Manila Luzon reposts Vogue video to pay tribute to Madonna

·Contributor
·2 min read
Filipina drag race queen Manila Luzon pays tribute to Queen of Pop Madonna. (Photos: Manila Luzon/Twitter, Madonna/Twitter)
Filipina drag race queen Manila Luzon pays tribute to Queen of Pop Madonna. (Photos: Manila Luzon/Twitter, Madonna/Twitter)

Filipino drag race queen and former RuPaul’s Drag Race contestant Manila Luzon paid tribute to singer-artist, Madonna, on her 64th birthday on Tuesday (August 16).

Manila Luzon reposted a video clip posted on her YouTube account recreating Madonna’s famous music video, “Vogue,” which she did in time for last year’s celebration of New York City (NYC) Pride Month.

Vogue solidified Madonna’s place as a gay icon, and helped popularized ballrooom culture, or the underground pageants that Black and Latino drag queens did most famously in New York as a response to racism and sexism thrown at them at the time.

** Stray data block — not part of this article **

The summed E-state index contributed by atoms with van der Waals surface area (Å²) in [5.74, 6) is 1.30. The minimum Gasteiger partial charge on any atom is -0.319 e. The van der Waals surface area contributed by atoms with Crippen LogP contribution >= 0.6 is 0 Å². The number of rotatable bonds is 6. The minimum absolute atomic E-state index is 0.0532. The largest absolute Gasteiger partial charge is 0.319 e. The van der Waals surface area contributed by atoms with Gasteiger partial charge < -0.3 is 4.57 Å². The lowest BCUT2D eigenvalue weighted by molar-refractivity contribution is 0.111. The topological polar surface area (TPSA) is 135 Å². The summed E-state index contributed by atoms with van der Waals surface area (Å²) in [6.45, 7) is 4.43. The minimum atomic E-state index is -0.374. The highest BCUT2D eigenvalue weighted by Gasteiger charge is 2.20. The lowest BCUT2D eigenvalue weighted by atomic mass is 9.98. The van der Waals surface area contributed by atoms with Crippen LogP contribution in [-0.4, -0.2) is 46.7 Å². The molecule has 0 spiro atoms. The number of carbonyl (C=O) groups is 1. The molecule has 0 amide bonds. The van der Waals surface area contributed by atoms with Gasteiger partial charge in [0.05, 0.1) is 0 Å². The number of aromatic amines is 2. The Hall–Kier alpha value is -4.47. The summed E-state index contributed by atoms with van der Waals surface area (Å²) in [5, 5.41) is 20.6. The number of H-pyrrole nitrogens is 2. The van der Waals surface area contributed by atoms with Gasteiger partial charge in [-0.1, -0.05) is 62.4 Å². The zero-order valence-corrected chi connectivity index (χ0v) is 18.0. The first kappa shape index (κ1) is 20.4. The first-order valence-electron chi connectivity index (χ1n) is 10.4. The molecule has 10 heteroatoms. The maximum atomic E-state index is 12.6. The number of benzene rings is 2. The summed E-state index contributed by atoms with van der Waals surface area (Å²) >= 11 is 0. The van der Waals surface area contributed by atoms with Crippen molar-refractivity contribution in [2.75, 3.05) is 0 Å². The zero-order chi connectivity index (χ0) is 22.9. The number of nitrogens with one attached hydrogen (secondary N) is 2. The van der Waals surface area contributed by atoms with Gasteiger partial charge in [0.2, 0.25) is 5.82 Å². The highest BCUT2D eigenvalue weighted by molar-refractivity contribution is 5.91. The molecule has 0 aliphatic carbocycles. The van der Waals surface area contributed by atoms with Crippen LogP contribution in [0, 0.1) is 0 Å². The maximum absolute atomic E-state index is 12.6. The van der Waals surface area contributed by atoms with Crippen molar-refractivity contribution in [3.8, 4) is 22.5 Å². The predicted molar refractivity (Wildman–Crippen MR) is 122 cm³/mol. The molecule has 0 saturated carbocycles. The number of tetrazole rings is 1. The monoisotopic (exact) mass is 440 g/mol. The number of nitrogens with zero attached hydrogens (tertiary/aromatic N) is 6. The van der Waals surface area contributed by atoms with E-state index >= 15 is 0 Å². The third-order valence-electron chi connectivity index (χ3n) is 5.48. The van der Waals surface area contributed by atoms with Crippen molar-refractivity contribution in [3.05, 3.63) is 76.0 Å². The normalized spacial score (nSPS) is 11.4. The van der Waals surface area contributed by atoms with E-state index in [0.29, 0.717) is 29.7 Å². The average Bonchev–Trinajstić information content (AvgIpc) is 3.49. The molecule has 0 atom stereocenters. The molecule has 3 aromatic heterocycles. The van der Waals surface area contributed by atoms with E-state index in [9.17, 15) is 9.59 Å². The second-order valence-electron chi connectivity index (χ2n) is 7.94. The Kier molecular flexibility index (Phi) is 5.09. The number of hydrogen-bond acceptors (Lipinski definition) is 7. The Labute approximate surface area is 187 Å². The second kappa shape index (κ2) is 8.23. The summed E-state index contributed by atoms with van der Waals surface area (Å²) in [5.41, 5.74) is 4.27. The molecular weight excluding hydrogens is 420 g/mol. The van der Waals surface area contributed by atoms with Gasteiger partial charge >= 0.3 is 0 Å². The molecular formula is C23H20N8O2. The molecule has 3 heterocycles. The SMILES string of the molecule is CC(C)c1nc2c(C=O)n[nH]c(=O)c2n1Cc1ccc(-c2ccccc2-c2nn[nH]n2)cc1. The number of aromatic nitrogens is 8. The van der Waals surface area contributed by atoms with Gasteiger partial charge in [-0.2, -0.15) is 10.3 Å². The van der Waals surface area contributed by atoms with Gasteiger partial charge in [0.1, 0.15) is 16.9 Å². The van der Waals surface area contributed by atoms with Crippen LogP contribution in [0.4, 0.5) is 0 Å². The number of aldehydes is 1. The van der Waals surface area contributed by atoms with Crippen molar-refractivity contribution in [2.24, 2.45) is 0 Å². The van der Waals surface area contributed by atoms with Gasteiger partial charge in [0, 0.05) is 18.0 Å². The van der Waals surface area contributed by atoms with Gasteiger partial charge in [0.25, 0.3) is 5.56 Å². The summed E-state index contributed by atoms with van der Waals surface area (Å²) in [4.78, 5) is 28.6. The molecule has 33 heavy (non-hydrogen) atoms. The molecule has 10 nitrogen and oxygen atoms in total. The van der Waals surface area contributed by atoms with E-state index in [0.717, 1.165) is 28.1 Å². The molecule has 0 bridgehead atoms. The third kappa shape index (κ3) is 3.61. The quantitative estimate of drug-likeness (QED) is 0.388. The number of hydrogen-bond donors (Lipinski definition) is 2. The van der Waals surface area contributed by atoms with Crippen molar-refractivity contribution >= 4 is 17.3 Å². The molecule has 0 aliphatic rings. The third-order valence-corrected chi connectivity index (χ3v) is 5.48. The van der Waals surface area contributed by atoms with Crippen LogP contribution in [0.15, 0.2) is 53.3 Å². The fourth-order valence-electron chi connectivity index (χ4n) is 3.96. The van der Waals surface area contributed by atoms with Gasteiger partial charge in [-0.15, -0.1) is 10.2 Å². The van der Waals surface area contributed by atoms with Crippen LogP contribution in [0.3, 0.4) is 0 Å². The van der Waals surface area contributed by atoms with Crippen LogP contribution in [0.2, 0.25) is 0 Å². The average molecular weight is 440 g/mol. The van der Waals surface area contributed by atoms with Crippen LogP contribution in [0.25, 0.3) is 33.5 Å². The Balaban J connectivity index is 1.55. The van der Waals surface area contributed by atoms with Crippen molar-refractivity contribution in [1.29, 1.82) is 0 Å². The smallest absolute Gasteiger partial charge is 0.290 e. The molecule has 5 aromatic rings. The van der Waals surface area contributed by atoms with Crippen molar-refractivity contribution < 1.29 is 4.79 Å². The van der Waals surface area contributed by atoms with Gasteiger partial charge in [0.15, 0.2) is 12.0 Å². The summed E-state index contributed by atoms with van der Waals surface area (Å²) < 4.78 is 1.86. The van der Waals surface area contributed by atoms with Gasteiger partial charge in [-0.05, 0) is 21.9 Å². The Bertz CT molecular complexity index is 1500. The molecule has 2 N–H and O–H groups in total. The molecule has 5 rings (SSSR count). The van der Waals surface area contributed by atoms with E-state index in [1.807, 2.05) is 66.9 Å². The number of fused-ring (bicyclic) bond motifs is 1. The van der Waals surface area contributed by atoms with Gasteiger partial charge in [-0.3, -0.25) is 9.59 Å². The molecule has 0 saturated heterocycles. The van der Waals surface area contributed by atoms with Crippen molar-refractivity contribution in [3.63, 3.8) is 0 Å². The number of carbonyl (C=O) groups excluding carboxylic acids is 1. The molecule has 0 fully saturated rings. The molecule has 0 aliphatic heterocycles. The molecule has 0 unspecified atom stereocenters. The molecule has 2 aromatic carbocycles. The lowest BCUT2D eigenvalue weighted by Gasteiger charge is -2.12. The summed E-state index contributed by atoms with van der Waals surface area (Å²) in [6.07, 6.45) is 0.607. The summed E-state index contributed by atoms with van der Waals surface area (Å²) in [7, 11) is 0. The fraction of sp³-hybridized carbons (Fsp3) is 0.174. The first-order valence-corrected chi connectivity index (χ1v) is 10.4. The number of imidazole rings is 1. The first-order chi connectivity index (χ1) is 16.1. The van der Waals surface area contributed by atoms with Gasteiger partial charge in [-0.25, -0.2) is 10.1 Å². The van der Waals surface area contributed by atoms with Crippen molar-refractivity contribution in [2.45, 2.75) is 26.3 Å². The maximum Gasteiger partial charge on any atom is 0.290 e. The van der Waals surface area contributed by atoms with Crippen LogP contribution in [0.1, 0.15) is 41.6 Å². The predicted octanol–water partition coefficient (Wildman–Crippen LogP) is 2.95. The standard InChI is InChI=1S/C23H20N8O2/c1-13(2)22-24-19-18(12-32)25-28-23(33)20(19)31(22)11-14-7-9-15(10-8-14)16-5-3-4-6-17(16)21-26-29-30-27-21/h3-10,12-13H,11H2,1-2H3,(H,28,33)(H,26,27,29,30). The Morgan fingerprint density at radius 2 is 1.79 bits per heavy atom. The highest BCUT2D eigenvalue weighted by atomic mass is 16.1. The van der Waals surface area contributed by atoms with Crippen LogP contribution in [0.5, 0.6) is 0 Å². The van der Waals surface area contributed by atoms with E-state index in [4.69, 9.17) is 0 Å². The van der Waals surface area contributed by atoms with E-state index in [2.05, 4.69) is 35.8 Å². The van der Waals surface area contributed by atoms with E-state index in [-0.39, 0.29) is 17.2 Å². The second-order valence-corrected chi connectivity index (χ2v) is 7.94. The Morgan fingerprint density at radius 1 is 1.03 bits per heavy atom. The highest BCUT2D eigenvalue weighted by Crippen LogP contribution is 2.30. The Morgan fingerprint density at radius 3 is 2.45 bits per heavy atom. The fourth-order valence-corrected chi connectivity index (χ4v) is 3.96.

Fans of the drag race royalty couldn’t help but giggle at her tribute to the Queen of Pop.

“Jesus Christ!! That actually is @Madonna … You’re so talented!” one netizen pointed out.

“I love that you love Madonna. I love her too. @madonna we love you!” another one said.

Meanwhile, Drag Race Philippines has officially commenced Tuesday (August 17), with the first two episodes available at the same time.

Singer Pops Fernandez and comedienne Pokwang were the first two guest judges for the first two episodes, with previews also showing that Regine Velasquez-Alcasid, Nadine Lustre, and Pia Wurtzbach also sat in as judges.

The regular judges include TV presenter KaladKaren, Filipina drag race queen Jiggly Caliente, celebrity photographer BJ Pascual, and fashion designer Rajo Laurel.

Actor and host Paolo Ballesteros is the official host and judge.

In an interview with Gay Times, Caliente revealed that it wasn’t easy being a judge for Drag Race Philippines.

“Michelle [Visage] said it was going to be hard, but she didn’t say it was going to be that difficult. She didn’t tell me that you’d get invested in the girls. No, she didn’t tell me that part,” Caliente said. “She wanted me to suffer as much as she did, I guess.”

Marvin Joseph Ang is a news and creative writer who follows developments on politics, democracy, and popular culture. He advocates for a free press and national democracy. Follow him on Twitter at @marvs30ang for latest news and updates.